Iowa State Cyclones

Iowa State football: 5 things to know about Big 12 championship game vs. Oklahoma

Cyclones meet Sooners Saturday in Arlington, Texas

Iowa State running back Breece Hall (28) tries to leap over Oklahoma defensive back Tre Brown (6) during the second half
Iowa State running back Breece Hall (28) tries to leap over Oklahoma defensive back Tre Brown (6) during the second half of an NCAA college football game, Saturday, Oct. 3, 2020, in Ames, Iowa. Iowa State won 37-30. (AP Photo/Charlie Neibergall)

AMES — Iowa State is making history just by playing in Saturday’s Big 12 championship game in Arlington, Texas.

Beat No. 11 Oklahoma (7-2, 6-2) for a second time this season, and things get really crazy for the No. 7 Cyclones (8-2, 8-1).

Here are five things for Cyclones fans to know about the title game.

1. Oklahoma is a Big 12 championship game mainstay

Since the Big 12 reimplemented the Big 12 championship game in 2017, Oklahoma has played in it all three seasons.

The 2020 game against Iowa State will be its fourth straight trip to Arlington.

In all four games, the Sooners have had a different opponent. In 2017 the Sooners beat TCU, 41-17. In 2018 the Sooners beat Texas, 38-27. And in 2019 the Sooners beat Baylor, 30-23.

The Big 12 had a conference championship game from 1996, when the league was formed, to 2010, when significant conference realignment happened. Of the 18 conference championship games that have been played, Oklahoma has been in 11 and won 10 of them.

The recent numbers are even more impressive for Oklahoma, which has won eight of the last 10 it has played.

In the seven-season gap when the Big 12 had no conference championship game, Oklahoma was crowned the Big 12 champion three times.

2. College Football Playoff fiasco

The only reason this game exists is because of 2014.

In 2014, Baylor and TCU finished the season with 11-1 records.

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TCU lost to Baylor that season by three points, 61-58. And Baylor got beat handily by an unranked West Virginia, 41-27.

The Big 12 had come up with the “One True Champion” moniker that offseason because the conference had a round-robin schedule in which everybody played everybody.

At that time, conferences couldn’t have conference championship games if they had less 10 or fewer teams.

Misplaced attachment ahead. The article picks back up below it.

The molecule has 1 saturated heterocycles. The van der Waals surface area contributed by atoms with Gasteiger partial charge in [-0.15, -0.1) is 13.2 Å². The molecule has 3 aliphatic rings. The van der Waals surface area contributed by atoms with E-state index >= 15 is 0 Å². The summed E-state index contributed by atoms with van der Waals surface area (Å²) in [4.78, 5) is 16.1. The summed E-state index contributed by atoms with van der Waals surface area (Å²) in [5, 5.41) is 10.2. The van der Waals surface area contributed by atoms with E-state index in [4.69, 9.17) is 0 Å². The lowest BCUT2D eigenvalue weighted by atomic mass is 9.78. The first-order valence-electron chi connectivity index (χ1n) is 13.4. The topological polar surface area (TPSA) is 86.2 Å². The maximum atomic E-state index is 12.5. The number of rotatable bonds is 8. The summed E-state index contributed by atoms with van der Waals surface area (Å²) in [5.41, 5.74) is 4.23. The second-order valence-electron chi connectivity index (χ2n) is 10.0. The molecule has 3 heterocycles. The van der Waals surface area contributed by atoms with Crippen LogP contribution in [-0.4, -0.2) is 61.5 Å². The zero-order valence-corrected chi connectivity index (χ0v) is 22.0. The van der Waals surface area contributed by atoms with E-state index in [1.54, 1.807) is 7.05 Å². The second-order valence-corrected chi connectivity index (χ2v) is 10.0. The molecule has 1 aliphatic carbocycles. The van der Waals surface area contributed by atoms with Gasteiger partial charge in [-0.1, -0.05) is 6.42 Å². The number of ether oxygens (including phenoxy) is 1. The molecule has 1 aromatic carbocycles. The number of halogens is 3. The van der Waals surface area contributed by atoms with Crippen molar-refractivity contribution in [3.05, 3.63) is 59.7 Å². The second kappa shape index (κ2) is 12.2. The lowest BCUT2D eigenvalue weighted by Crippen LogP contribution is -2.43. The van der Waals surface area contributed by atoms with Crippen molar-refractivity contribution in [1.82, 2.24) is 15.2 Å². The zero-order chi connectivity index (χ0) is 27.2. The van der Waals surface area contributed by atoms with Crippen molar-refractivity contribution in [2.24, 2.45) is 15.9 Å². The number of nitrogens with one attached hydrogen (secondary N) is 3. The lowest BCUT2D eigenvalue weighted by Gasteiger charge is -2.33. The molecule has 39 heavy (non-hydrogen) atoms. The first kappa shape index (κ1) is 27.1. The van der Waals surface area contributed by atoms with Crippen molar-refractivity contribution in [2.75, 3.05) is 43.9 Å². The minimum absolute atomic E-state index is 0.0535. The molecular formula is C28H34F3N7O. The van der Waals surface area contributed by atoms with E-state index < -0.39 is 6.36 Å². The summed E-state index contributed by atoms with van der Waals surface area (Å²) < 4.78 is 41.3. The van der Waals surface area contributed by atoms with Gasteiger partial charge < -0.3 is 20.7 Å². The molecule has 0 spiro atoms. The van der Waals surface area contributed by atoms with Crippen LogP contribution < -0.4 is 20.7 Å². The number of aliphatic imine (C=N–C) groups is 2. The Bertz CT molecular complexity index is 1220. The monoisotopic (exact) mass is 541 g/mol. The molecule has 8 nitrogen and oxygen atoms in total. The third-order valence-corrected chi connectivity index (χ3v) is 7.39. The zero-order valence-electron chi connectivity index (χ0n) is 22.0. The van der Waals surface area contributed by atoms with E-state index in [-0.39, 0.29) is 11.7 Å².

When Baylor and TCU finished tied for first in the standings, the Big 12 elected to name them co-champions and have both teams tie for the conference championship. Decidedly not “One True Champion.”

In part because there was no named champion and because the College Football Playoff committee had “one less data point,” TCU and Baylor were both left out.

That offseason the ACC and the Big 12 began creating legislation that would deregulate how many teams a conference needed to play a championship game. The legislation passed in January of 2016.

3. Host site: Jerry’s world

The Big 12 championship game is played at AT&T Stadium.

It’s also known as Jerry’s World because Jerry Jones, the owner of the NFL’s Dallas Cowboys, funded the majority of the stadium.

The stadium was built in 2009 and cost $1.15 billion. It was originally supposed to cost $650 million but Jones didn’t want to cut any corners and the price ballooned.

Arlington funded $325 million of the cost of the stadium.

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At the time of construction, it had the largest video board in the world.

4. How Oklahoma got here

Oklahoma made the Big 12 championship game because it always does. However, the path was a bit more arduous than usual.

The Sooners had to overcome some early-season adversity after they lost their first two Big 12 games to Kansas State and Iowa State.

After the two losses, Oklahoma went on a tear and finished the regular season with six straight wins, scoring an average of 46 points per game.

5. How Iowa State got here

Speaking of overcoming early-season adversity, Iowa State lost its first game to Louisiana.

But the Cyclones bounced back and grew from that game. Iowa State lost just one game in conference and that was a three-point loss to then-No. 6 Oklahoma State.

Iowa State also finished its regular season on a tear, winning five straight games and averaging 40 points per game while allowing just 14.6 points.

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